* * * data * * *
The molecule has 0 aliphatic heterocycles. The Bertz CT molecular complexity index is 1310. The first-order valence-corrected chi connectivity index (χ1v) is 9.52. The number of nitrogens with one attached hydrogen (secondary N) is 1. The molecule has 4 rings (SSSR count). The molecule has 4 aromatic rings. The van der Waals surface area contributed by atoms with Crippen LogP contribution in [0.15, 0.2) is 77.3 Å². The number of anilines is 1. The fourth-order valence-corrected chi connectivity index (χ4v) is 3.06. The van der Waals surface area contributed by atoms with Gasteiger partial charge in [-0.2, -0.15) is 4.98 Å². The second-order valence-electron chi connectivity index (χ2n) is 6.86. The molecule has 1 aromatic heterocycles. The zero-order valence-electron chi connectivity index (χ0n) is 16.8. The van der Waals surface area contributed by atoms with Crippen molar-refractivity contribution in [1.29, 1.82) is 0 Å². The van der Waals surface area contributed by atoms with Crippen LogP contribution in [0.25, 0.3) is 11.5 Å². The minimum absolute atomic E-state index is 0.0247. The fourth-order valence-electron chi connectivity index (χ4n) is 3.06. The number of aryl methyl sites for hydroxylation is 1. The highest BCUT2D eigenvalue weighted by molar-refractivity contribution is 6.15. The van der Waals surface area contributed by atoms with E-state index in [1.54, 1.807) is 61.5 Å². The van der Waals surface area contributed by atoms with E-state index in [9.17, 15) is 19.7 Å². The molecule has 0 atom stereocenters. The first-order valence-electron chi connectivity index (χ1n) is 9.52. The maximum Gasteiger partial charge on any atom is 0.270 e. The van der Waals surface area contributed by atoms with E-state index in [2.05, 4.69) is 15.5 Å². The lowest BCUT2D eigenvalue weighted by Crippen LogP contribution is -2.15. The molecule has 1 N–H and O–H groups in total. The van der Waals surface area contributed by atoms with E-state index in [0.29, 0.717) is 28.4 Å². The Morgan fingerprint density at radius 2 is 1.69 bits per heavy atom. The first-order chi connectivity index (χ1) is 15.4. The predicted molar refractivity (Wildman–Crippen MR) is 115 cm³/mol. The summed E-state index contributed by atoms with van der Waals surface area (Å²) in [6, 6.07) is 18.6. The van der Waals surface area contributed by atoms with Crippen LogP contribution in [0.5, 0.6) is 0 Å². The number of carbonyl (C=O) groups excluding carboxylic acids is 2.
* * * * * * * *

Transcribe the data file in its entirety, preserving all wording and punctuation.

The molecule has 0 aliphatic heterocycles. The Bertz CT molecular complexity index is 1310. The first-order valence-corrected chi connectivity index (χ1v) is 9.52. The number of nitrogens with one attached hydrogen (secondary N) is 1. The molecule has 4 rings (SSSR count). The molecule has 4 aromatic rings. The van der Waals surface area contributed by atoms with Crippen LogP contribution in [0.15, 0.2) is 77.3 Å². The number of anilines is 1. The fourth-order valence-corrected chi connectivity index (χ4v) is 3.06. The van der Waals surface area contributed by atoms with Gasteiger partial charge in [-0.2, -0.15) is 4.98 Å². The second-order valence-electron chi connectivity index (χ2n) is 6.86. The molecule has 1 aromatic heterocycles. The zero-order valence-electron chi connectivity index (χ0n) is 16.8. The van der Waals surface area contributed by atoms with Crippen molar-refractivity contribution in [1.29, 1.82) is 0 Å². The van der Waals surface area contributed by atoms with Crippen LogP contribution in [0.25, 0.3) is 11.5 Å². The minimum absolute atomic E-state index is 0.0247. The fourth-order valence-electron chi connectivity index (χ4n) is 3.06. The number of aryl methyl sites for hydroxylation is 1. The highest BCUT2D eigenvalue weighted by molar-refractivity contribution is 6.15. The van der Waals surface area contributed by atoms with E-state index in [1.54, 1.807) is 61.5 Å². The van der Waals surface area contributed by atoms with E-state index in [9.17, 15) is 19.7 Å². The molecule has 0 atom stereocenters. The first-order valence-electron chi connectivity index (χ1n) is 9.52. The maximum Gasteiger partial charge on any atom is 0.270 e. The van der Waals surface area contributed by atoms with E-state index in [2.05, 4.69) is 15.5 Å². The lowest BCUT2D eigenvalue weighted by Crippen LogP contribution is -2.15. The molecule has 1 N–H and O–H groups in total. The van der Waals surface area contributed by atoms with E-state index in [0.29, 0.717) is 28.4 Å². The Morgan fingerprint density at radius 2 is 1.69 bits per heavy atom. The first-order chi connectivity index (χ1) is 15.4. The predicted molar refractivity (Wildman–Crippen MR) is 115 cm³/mol. The summed E-state index contributed by atoms with van der Waals surface area (Å²) in [6, 6.07) is 18.6. The van der Waals surface area contributed by atoms with Crippen LogP contribution in [0.5, 0.6) is 0 Å². The number of carbonyl (C=O) groups excluding carboxylic acids is 2.